Part i. General Fundamentals of Surface Engineering -- 1. The concept of surface engineering -- 1.1 The term "surface engineering" -- 1.2 Scope of topics forming the concept of surface engineering -- References -- 2. Development of surface engineering -- 2.1 History of development of surface engineering -- 2.1.1 General laws of development -- 2.1.2 History of development of metallic structural materials -- 2.1.3 History of development of the technology of -- surface improvement of structural materials -- 2.2 Surface engineering today -- 2.2.1 General areas of activity of surface engineering -- 2.2.2 Significance of surface engineering -- 2.3 Directions of development of surface engineering -- 2.3.1 Perfection and combination of methods of manufacturing of surface layers -- 2.3.2 Design of surface layers, based on mathematical modeling -- 2.3.3 Micro and nanometric testing -- 2.3.4 Rational application of surface layers -- References -- 3. The solid surface -- 3.1 The significance of the surface -- 3.2 The surface - geometrical concept -- 3.3 The surface - mechanical concept -- 3.4 The surface - physico-chemical concept -- 3.4.1 The phase -- 3.4.2 Interphase surface - a physical surface -- 3.4.3 Surface energy -- 3.4.4 Surface phenomena -- References -- 4. Surface layers -- References -- 5. The superficial layer -- 5.1 Development of concepts regarding the superficial layer -- 5.2 Shaping of the superficial layer -- 5.3 Structure of the superficial layer -- 5.3.1 Simplified models of the superficial layer -- 5.3.2 The developed model of the superficial layer -- 5.4 A general characteristic of the superficial layer -- obtained by machining -- 5.5 Physical description of the superficial layer -- 5.6 Strengthening and weakening of the superficial layer -- 5.7 Potential properties of the superficial layer -- 5.7.1 Geometrical parameters of the superficial layer -- 5.7.1.1 Three-dimensional structure of the surface -- 5.7.1.2 Surface roughness -- 5.7.1.3 Structural flaws of the three-dimensional surface -- 5.7.2 Stereometric-physico-chemical parameters of the superficial layer -- 5.7.2.1 Emissivity -- 5.7.2.2 Reflectivity -- 5.7.3 Physico-chemical parameters of the superficial layer -- 5.7.3.1 General characteristic -- 5.7.3.2 Metallographic structure -- 5.7.3.3 Hardness -- 5.7.3.4 Brittleness -- 5.7.3.5 Residual stresses -- 5.7.3.6 Absorption -- 5.7.3.7 Adsorption -- 5.7.3.8 Solubility -- 5.7.3.9 Diffusion -- 5.7.3.10 Adhesion -- 5.7.3.11 Catalysis -- 5.8 Practically usable properties of the superficial layer -- 5.8.1 Strength properties -- 5.8.1.1 General characteristic -- 5.8.1.2 Fatigue strength -- 5.8.2 Tribological properties -- 5.8.2.1 Types of basic tribological properties -- 5.8.2.2 Types of friction -- 5.8.2.3 Sliding friction -- 5.8.2.4 Rolling friction -- 5.8.2.5 The role of surface in the friction process -- 5.8.2.6 Thermal effects of friction -- 5.8.2.7 Lubrication -- 5.8.2.8 Tribological wear and its various versions -- 5.8.2.9 Factors affecting tribological wear -- 5.8.2.10 Non-wear friction (selective carryover) -- 5.8.2.11 Limiting tribological wear -- 5.8.3 Anti-corrosion properties -- 5.8.4 Decorative properties -- 5.9 The significance of the superficial layer -- References -- 6. Coatings -- 6.1 The concept of the coatings -- 6.2 Structure of the coating -- 6.3 Types of coatings -- 6.3.1 Division of coatings by material -- 6.3.1.1 Metallic coatings -- 6.3.1.2 Non-metallic coatings -- 6.3.2 Classification of coatings by application -- 6.3.2.1 Protective coatings -- 6.3.2.2 Decorative coatings -- 6.3.2.3 Protective-decorative coatings -- 6.3.2.4 Technical coatings -- 6.3.3 Classification of coatings by manufacturing methods -- 6.3.3.1 Galvanizing -- 6.33.2 Immersion coatings -- 6.3.3.3 Spray coatings -- 6.3.3.4 Cladded coatings -- 6.3.3.5 Crystallizing coatings -- 6.4 Potential properties of coatings -- 6.4.1 Geometrical parameters of coatings -- 6.4.1.1 Thickness -- 6.4.1.2 Three-dimensional structure of the surface -- 6.4.1.3 Surface unevenness -- 6.4.1.4 Defects of the three-dimensional structure -- 6.4.2 Geometric and physico-chemical parameters of coatings -- 6.4.3 Physico-chemical parameters of coatings -- 6.4.3.1 General characteristic -- 6.4.3.2 Structure of metallic coatings -- 6.4.3.3 Residual stresses -- 6.4.3.4 Adhesion -- 6.4.3.5 Hardness -- 6.4.3.6 Ductility (elasticity) -- 6.4.3.7 Electrical properties -- 6.4.3.8 Magnetic properties -- 6.5 Service properties of coatings -- 6.5.1 Anti-corrosion properties -- 6.5.1.1 Types of corrosion -- 6.5.1.2 Corrosion resistance -- 6.5.1.3 Porosity -- 6.5.1.4 Bulging -- 6.5.1.5 Permeability -- 6.5.2 Decorative properties -- 6.5.2.1 External appearance -- 6.5.2.2 Color -- 6.5.2.3 Luster -- 6.5.2.4 Coverability -- 6.5.2.5 Specific decorative properties -- 6.6 Significance and directions of development of coatings -- References -- Part ii. The newest techniques of producing surface layers -- 1. Formation of technological surface layers -- 1.1 Techniques of formation of technological surface layers -- 1.1.1 Mechanical techniques -- 1.1.2 Thermo-mechanical techniques -- 1.1.3 Thermal techniques -- 1.1.4 Thermo-chemical techniques -- 1.1.5 Electrochemical and chemical techniques -- 1.1.6 Physical techniques -- 1.2 Classification of techniques of producing technological surface layers -- References -- 2. Electron beam technology -- 2.1 Advent and development of electron beam technology -- 2.2 Physical principles underlying the functioning -- of electron beam equipment -- 2.2.1 Electron emission -- 2.2.2 Thermoelectron emission -- 2.2.3 Utilization of plasma as a source of electrons -- 2.2.4 Acceleration of electrons -- 2.2.5 Electron beam control -- 2.2.6 Vacuum in electron equipment -- 2.3 Electron beam heaters -- 2.3.1 Electron guns -- 2.3.1.1 Thermal emission guns -- 2.3.1.2 Plasma emission guns -- 2.3.2 Design of electron beam heaters -- 2.3.3 Types of beams and patterns -- 2.4 Physical fundamentals of interaction of electron beam with treated material -- 2.4.1 Mechanism of interaction of electron beam with treated material -- 2.4.2 Efficiency of electron beam heating -- 2.4.3 Rate of heating and cooling -- 2.5 Electron beam techniques -- 2.5.1 Remelt-free techniques -- 2.5.1.1 Annealing and tempering -- 2.5.1.2 Remelt-free hardening -- 2.5.2 Remelt techniques -- 2.5.2.1 Surface remelting -- 2.5.2.2 Alloying -- 2.52.3 Cladding -- 2.5.3 Evaporation techniques -- 2.5.4 Applications of electron beam heating in surface engineering -- References -- 3. Laser technology -- 3.1 Development of laser technology -- 3.2 Physical fundamentals of lasers -- 3.2.1 Spontaneous and stimulated emission -- 3.2.2 Laser action -- 3.2.2.1 Inversion of occupation of energy levels -- 3.2.2.2 Optical resonator -- 3.2.3 Single-mode and multi-mode laser beams -- 3.3 Lasers and laser heaters -- 3.3.1 General design of lasers -- 3.3.2 Molecuar C02 lasers -- 3.3.2.1 General characteristic -- 3.3.2.2 Lasers with slow longitudinal flow (diffusion cooled) -- 3.3.2.3 Lasers with fast longitudinal flow -- 3.3.2.4 Lasers with transverse flow -- 3.3.3 Solid Nd-YAG lasers -- 3.3.4 Continuous and pulse laser operation -- 3.3.5 Laser heaters and machinetools -- 3.4 Physical fundamentals of laser heating -- 3.4.1 Properties of laser heating -- 3.4.2 The role surface absorption in laser heating -- 3.4.3 Depth of penetration of photons into the metal -- 3.4.4 Laser heating stages -- 3.4.5 Temperature distribution in laser-heated material -- 3.4.6 Laser beam control -- 3.5 Laser techniques -- 3.5.1 Remelting-free techniques -- 3.5.1.1 Annealing and tempering, preheating -- 3.5.1.2 Remelt-free hardening -- 3.5.1.3 Surface cleaning -- 3.5.2 Remelting techniques -- 3.5.2.1 Surface remelting -- 3.5.2.2 Alloying -- 3.5.2.3 Cladding -- 3.5.3 Evaporation techniques -- 3.5.3.1 Pure evaporation -- 3.5.3.2 Detonation hardening -- 3.5.3.3 Ablation cleaning -- 3.5.4 Laser techniques for formation of thin and hard coatings -- 3.5.4.1 Coating formation by the fusion alloying in gas method -- 3.5.4.2 Formation of coatings by the pure vapour deposition method -- 3.5.4.3 Pyrolytic and photochemical formation of coatings -- 3.5.4.4 Format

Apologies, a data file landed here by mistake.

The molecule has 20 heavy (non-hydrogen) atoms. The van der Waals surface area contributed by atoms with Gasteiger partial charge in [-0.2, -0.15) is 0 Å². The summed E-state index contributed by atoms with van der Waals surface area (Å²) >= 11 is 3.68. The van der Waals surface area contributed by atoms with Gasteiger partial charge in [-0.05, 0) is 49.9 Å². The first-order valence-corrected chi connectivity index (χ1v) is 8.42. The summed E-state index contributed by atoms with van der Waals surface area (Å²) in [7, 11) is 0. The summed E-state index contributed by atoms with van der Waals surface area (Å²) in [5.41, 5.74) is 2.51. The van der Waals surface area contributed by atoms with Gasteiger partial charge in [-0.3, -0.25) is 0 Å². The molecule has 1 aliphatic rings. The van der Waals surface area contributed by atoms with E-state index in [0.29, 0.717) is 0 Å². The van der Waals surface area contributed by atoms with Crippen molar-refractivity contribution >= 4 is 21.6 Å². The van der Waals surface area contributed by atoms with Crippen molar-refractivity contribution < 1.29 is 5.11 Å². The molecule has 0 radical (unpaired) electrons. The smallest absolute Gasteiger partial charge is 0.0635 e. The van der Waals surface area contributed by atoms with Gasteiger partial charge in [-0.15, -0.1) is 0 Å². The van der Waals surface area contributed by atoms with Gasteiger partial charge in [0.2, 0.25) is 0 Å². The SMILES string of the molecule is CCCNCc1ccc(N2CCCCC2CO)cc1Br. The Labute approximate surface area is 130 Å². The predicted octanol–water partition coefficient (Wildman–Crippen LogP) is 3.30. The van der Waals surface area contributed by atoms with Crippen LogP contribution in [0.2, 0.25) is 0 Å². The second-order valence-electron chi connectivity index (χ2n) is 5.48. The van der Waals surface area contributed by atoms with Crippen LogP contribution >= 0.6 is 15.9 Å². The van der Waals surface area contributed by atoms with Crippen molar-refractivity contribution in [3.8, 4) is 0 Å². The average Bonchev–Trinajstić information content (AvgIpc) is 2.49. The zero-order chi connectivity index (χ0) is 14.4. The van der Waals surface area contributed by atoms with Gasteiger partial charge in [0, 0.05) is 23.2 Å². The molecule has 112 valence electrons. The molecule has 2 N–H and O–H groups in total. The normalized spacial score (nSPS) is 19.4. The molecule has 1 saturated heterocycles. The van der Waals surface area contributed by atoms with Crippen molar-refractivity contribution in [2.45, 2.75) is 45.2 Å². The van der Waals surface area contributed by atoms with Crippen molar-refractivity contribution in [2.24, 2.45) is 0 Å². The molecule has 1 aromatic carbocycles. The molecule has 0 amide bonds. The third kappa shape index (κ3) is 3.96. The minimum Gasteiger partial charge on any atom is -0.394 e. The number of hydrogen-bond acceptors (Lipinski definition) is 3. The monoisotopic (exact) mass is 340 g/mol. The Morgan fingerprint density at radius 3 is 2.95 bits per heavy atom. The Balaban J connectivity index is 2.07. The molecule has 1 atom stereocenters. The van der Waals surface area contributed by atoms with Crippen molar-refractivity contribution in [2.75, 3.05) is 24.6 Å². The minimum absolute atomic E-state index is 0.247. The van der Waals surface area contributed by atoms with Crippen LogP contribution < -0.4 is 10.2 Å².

...
View More

Author(s)

Biography

Burakowski, Tadeusz; Wierzchon, Tadeusz